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Dinosaurs of the Flaming Cliffs
     

Dinosaurs of the Flaming Cliffs

by Michael J. Novacek
 

Over the past six years Michael Novacek, the Provost of Science at the American Museum of Natural History, has led a team of international scientists to the Gobi Desert on the greatest dinosaur expedition of the late 20th century.

Closed to the West since the 1920's, the remote sands of Mongolia's Gobi Desert constitute the richest fossil site in the world.

Overview

Over the past six years Michael Novacek, the Provost of Science at the American Museum of Natural History, has led a team of international scientists to the Gobi Desert on the greatest dinosaur expedition of the late 20th century.

Closed to the West since the 1920's, the remote sands of Mongolia's Gobi Desert constitute the richest fossil site in the world. In Dinosaurs of the Flaming Cliffs, Novacek invites the reader along with his team as he recounts the day-to-day drama of field exploration and discusses the remarkable discoveries that he and his colleagues unearthed, fossil finds that have helped to reshape our understanding of the dinosaur and early mammal era.

Interweaving the adventure of field research with chapters that bring the reader up to date on contemporary dinosaur theory and science, Dinosaurs of the Flaming Cliffs brings the excitement of scientific discovery to life.

Editorial Reviews

Publishers Weekly - Publisher's Weekly
In 1990, a team of paleontologists from the American Museum of Natural History and the Mongolian State Museum began to explore the Gobi Desert for fossils; nearly 70 years had elapsed since the last American expedition, under Roy Chapman Andrews. Team leader Novacek, provost of science and curator of vertebrate paleontology at the American museum recounts six years of fieldwork in a paleontological paradise. The banner year was 1993, when the team found a trove of dinosaurs, eggs, nests and early mammals, some new to science. It is an exciting story of adventure and discovery. The Gobi Desert is one of the earth's most hostile environments, with sandstorms and extreme heat, causing dehydration and exhaustion. Novacek interweaves chapters on the expedition with discussions of the importance of the fossil record; he takes us into the Cretaceous (140 million to 65 million years ago) in brief vignettes. In addition to his account of the expedition, Novacek has given us a brilliant introduction to paleontology. (Sept.)
Library Journal
Novacek, senior vice-president and provost of science at the American Museum of Natural History, brings the search for dinosaurs to life with this first-person account of the six years of joint expeditions into the Gobi Desert of Mongolia. He vividly describes the logistical nightmares and the political realities of these Mongolian-American joint ventures as well as the excitement of discovering new kinds of dinosaurs and mammals. As a bonus to this story, he also provides an engaging introduction to vertebrate paleontology along with its related sciences. Technical terminology occasionally sneaks through without full explanation, yet the book is eminently readable. Excellent illustrations by Ed Heck complement the text. Highly recommended for any library serving patrons with an interest in fossils, especially dinosaurs.Jeanne R. Davidson, Oregon State Univ., Corvallis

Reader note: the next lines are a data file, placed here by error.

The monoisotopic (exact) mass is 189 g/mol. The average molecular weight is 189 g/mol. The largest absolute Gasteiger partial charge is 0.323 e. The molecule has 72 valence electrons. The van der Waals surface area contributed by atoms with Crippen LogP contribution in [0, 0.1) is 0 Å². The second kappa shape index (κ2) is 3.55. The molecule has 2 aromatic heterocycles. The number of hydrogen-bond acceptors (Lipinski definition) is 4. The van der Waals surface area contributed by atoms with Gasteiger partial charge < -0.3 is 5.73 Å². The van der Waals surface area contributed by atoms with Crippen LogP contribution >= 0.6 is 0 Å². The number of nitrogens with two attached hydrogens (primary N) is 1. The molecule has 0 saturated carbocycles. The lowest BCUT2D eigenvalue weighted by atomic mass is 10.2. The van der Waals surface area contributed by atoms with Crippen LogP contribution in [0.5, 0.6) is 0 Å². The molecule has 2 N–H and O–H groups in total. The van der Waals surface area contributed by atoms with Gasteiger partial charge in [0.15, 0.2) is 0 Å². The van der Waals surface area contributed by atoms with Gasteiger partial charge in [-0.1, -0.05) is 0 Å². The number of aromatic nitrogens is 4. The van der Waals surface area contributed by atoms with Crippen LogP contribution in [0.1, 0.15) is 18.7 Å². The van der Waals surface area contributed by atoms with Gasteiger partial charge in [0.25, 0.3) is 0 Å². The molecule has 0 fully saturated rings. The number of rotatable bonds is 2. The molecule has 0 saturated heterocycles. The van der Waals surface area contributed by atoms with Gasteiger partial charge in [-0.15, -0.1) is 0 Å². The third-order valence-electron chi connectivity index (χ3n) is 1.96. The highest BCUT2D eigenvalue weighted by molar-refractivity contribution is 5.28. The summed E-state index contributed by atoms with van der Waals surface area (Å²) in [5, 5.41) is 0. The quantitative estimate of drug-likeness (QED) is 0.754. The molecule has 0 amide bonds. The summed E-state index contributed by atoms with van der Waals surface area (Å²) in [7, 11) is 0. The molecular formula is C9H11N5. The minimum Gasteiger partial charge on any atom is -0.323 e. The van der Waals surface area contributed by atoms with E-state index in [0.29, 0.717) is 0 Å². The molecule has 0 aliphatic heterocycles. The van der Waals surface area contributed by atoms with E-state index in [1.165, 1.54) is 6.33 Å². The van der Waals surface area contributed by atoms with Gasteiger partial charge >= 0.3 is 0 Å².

Kirkus Reviews
Field paleontology in Mongolia's Gobi Desert is at once the most difficult and the most rewarding of scientific endeavors; here's a firsthand account by the leader of a major expedition.

Dinosaur buffs already know the spectacular fossils brought back from the Gobi by previous generations of paleontologists. But the Cold War intervened, preventing Western scientists from exploring the fossil beds for six decades. With the breakup of the Soviet empire, Novacek (curator of vertebrate paleontology at the American Museum of Natural History) decided to seize the opportunity to explore the Gobi. The expedition had to overcome incredible logistical and political barriers: scorching heat, deadly sandstorms, and obtaining food and fuel in a country whose economy is in free fall. But as Novacek and his colleagues quickly realized once they reached the vast desert, there were spectacular fossil beds awaiting them. In some places a scientist could pick up dozens of well-preserved specimens in a short walk. Among their discoveries: dinosaur nests, some with the skeletons of brooding parents preserved with the eggshells; small theropods (carnivorous dinosaurs), including the now-famous Velociraptor; herds of the sheep-size grazer Protoceratops, at all ages from juvenile to adult; and a wealth of early birds and mammals. The book alternates descriptions of the various expeditions (the team has returned several times to explore new areas) with informative and up-to-date discussions of modern paleontology. The reader will learn a great deal not only about the Gobi discoveries, but about such related concepts as how a fossil is created and preserved, plate tectonics, the evolution of birds (probably from a theropod ancestor), and theories of why the dinosaurs became extinct (Novacek is cautious about the asteroid impact theory).

A fine treatment for the general reader and a treasure trove for dinosaur buffs.

Product Details

ISBN-13:
9780385477741
Publisher:
The Doubleday Religious Publishing Group
Publication date:
08/01/1996
Pages:
367
Product dimensions:
6.62(w) x 9.64(h) x 1.28(d)

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